It seems as good a time as any for collage, no?
But first one brief political rant because I believe silence is complicity:
Let me be clear: I am absolutely horrified by the current political situation in the USA, and I find reprehensible the utterances of anyone who professes support for those who invaded our Capitol; those who inspired them (I believe “sedition” is the word: look it up); and anyone who chooses not to see the horrors of white supremacy and white privilege in both the events and the aftermath. And if I hear one more “what about BLM riots,” I swear I will sentence you to ten years of being exposed to nothing but Black history in a locked room.
That’s a big mouthful. But I know the very thought of guns in my workplace destroyed my health and my teaching career, and I stand with those who are courageous enough to say this shit must stop. If you truly believe our election was rigged and your Fearless Leader actually won, go find some actual data and get back to me. Federal courts aren’t interested in your feelings, your beliefs, or your rantings. Find some evidence or just shut up, okay?
Well. All righty then.
If you’re still here, let’s talk about finding a few tattered shreds of sanity in art. Which happens, oddly enough, when you let go.
I can barely manage to make acrylic paints do what I want them to do. So of course I have to play with watercolors, a notoriously difficult medium to control. Hence the word “play:” it’s a built-in excuse for aiming really low.
I’ve always said I’m a doodler, not someone who can draw or paint anything that actually looks like anything real. Being a doodler is another great permission-giver. And watercolors do amazing things all on their own, so all I have to do is sit back and more or less let go of the outcome.
I take online classes through a website called Skillshare, and follow an artist named Robert Joyner https://www.robertjoynerartist.com in the hope of learning to paint “loosely:” not exactly abstract, you can clearly see what he is portraying as if it were real life. He calls himself a paint-slinger, and I love to watch the videos in which he appears to just slap on stroke after stroke, color after color, shape after shape and suddenly it’s a harbor, or a street scene, or a cow.
It’s like real life but through a kaleidoscope.
At some point over the holidays, Joyner posted some ideas for fun quick art pieces and naturally I had to try some out. Here’s my favorite:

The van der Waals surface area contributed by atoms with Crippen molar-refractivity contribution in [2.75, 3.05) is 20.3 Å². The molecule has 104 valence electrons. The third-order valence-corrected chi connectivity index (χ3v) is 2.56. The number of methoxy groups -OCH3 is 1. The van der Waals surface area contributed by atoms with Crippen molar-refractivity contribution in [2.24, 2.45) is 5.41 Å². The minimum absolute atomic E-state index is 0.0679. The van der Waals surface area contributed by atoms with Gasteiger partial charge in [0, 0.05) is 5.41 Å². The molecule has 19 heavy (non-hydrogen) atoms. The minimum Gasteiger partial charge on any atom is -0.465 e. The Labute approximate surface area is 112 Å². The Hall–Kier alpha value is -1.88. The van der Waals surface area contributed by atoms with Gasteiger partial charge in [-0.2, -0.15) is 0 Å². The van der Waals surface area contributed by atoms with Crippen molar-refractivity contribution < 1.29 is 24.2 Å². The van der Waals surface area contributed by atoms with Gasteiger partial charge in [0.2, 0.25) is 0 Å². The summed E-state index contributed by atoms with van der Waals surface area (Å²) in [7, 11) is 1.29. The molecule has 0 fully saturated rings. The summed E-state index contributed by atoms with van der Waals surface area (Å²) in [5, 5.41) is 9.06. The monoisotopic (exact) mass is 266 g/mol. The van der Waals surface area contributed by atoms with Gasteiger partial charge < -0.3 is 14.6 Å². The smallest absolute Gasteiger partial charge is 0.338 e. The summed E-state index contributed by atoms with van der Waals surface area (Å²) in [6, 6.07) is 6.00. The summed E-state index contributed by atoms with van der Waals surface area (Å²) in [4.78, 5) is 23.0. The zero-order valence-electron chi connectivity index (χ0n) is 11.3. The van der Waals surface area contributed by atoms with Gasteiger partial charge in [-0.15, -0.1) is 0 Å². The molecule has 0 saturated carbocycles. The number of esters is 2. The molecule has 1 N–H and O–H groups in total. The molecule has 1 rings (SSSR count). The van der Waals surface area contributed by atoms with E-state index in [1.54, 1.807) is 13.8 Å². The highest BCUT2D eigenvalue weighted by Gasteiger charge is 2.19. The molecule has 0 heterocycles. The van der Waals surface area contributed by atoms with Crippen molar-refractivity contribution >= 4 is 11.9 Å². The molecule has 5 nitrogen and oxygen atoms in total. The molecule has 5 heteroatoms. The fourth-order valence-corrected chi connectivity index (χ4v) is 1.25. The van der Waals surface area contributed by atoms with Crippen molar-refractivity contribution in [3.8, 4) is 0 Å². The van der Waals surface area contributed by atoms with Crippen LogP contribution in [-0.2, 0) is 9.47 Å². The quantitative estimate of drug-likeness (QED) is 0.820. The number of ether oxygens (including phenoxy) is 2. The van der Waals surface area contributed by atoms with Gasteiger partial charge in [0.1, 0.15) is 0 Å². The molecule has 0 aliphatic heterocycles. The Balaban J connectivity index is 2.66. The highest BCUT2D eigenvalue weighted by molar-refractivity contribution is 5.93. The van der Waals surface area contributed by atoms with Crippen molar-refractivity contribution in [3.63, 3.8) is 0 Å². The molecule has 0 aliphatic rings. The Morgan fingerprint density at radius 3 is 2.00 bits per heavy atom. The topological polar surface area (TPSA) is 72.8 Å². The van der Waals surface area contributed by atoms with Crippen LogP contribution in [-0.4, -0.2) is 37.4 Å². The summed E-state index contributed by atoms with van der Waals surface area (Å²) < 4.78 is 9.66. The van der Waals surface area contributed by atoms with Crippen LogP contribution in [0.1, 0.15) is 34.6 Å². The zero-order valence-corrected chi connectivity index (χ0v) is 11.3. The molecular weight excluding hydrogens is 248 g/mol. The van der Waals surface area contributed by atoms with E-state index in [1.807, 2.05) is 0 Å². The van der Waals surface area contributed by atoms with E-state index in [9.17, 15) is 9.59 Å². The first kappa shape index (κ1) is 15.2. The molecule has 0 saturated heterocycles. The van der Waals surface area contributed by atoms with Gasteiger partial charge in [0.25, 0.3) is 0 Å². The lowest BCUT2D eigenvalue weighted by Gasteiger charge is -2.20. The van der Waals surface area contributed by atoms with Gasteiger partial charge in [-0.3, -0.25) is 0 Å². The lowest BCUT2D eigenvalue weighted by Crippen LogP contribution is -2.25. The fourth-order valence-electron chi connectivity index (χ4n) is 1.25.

I sent him the image as I was asking whether he would be okay with my getting it printed up to sell at what I hope will be our neighborhood Mothers’ Day Art Sale. He said that’s fine, there’s no copyright, and nice job!
Well, that’s practically right up there with the time Annie Dillard said she loved my poetry. It’s just lucky I have sufficient shortcomings to keep me bearable.
On the food front, I’ll start out with where I fall short: ciabatta. I think I may be too impatient with the final rise, but I cannot get a crust or crumb that makes me happy. Floyd recently cut me a beautiful baking steel, and I’m sure that will be the answer to all my bread-baking needs. Luckily, thanks to the best daughter in the world, we have a supply of olive oil straight from Tuscany. It helps.
And as everyone knows, even bad bread smells wonderful in the oven. So I shall continue to plug away at it.
For reasons I can’t begin to fathom, I had it in my mind to make cinnamon rolls. Part of the fun of baking nowadays is the internet search for the “best of” recipes and finding one that calls for ingredients that are actually in the house. I’m still not shopping out in the world, but Floyd is kind enough to pick up things like yeast when he goes to Central Market. I have no idea what I would do with the 32-ounce jar available at Costco.
In any event, I thought the cinnamon rolls were wonderful. The pecans were my idea.
I’d also had it in mind to bake a cheesecake, since 10,000 calories a day is hardly enough to get one through a year like this or a winter like this. More about winter in a minute. But what I mean to say is, I somehow had a whole lot of cream cheese inn the fridge.
So last Sunday I made my usual fresh tomato sauce. Tossed in 3 or 4 ounces of cream cheese, cut up, and a few handfuls of baby spinach. Threw in the penne and lots of toasted pine nuts and ate enough of it for two days to create many wonderful regrets. OOOOH, I ate too much, you know what I mean?
Best part: I made a double batch of sauce, so I can eat this all over again!
On to the gardening section: it was a long and dry autumn here in Central Texas. At such times the wisdom of native and well-adapted plants becomes evident – in case you missed it before. The sidewalk garden provided color and bee food throughout.